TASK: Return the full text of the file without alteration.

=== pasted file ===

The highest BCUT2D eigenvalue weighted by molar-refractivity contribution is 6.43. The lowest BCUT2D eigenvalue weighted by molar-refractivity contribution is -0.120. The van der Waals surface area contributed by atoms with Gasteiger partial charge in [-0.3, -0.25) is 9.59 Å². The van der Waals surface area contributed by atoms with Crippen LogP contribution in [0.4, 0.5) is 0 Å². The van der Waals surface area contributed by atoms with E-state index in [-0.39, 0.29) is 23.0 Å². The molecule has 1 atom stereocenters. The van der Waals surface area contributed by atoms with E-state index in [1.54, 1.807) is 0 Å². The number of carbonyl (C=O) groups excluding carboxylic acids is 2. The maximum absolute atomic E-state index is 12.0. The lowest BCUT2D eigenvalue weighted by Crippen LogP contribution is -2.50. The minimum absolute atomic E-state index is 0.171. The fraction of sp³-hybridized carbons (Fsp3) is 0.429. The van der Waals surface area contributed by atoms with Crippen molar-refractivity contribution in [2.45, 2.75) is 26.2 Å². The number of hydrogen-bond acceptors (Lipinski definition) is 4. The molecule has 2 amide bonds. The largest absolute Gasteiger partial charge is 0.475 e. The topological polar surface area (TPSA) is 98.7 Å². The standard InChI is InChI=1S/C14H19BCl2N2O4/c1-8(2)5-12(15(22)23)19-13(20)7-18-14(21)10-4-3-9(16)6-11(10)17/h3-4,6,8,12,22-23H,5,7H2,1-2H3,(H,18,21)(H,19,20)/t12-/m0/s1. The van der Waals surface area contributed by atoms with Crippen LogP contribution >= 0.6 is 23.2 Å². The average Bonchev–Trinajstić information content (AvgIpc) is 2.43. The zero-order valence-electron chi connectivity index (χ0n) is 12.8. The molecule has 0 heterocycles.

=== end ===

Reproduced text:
The highest BCUT2D eigenvalue weighted by molar-refractivity contribution is 6.43. The lowest BCUT2D eigenvalue weighted by molar-refractivity contribution is -0.120. The van der Waals surface area contributed by atoms with Gasteiger partial charge in [-0.3, -0.25) is 9.59 Å². The van der Waals surface area contributed by atoms with Crippen LogP contribution in [0.4, 0.5) is 0 Å². The van der Waals surface area contributed by atoms with E-state index in [-0.39, 0.29) is 23.0 Å². The molecule has 1 atom stereocenters. The van der Waals surface area contributed by atoms with E-state index in [1.54, 1.807) is 0 Å². The number of carbonyl (C=O) groups excluding carboxylic acids is 2. The maximum absolute atomic E-state index is 12.0. The lowest BCUT2D eigenvalue weighted by Crippen LogP contribution is -2.50. The minimum absolute atomic E-state index is 0.171. The fraction of sp³-hybridized carbons (Fsp3) is 0.429. The van der Waals surface area contributed by atoms with Crippen molar-refractivity contribution in [2.45, 2.75) is 26.2 Å². The number of hydrogen-bond acceptors (Lipinski definition) is 4. The molecule has 2 amide bonds. The largest absolute Gasteiger partial charge is 0.475 e. The topological polar surface area (TPSA) is 98.7 Å². The standard InChI is InChI=1S/C14H19BCl2N2O4/c1-8(2)5-12(15(22)23)19-13(20)7-18-14(21)10-4-3-9(16)6-11(10)17/h3-4,6,8,12,22-23H,5,7H2,1-2H3,(H,18,21)(H,19,20)/t12-/m0/s1. The van der Waals surface area contributed by atoms with Crippen LogP contribution >= 0.6 is 23.2 Å². The average Bonchev–Trinajstić information content (AvgIpc) is 2.43. The zero-order valence-electron chi connectivity index (χ0n) is 12.8. The molecule has 0 heterocycles.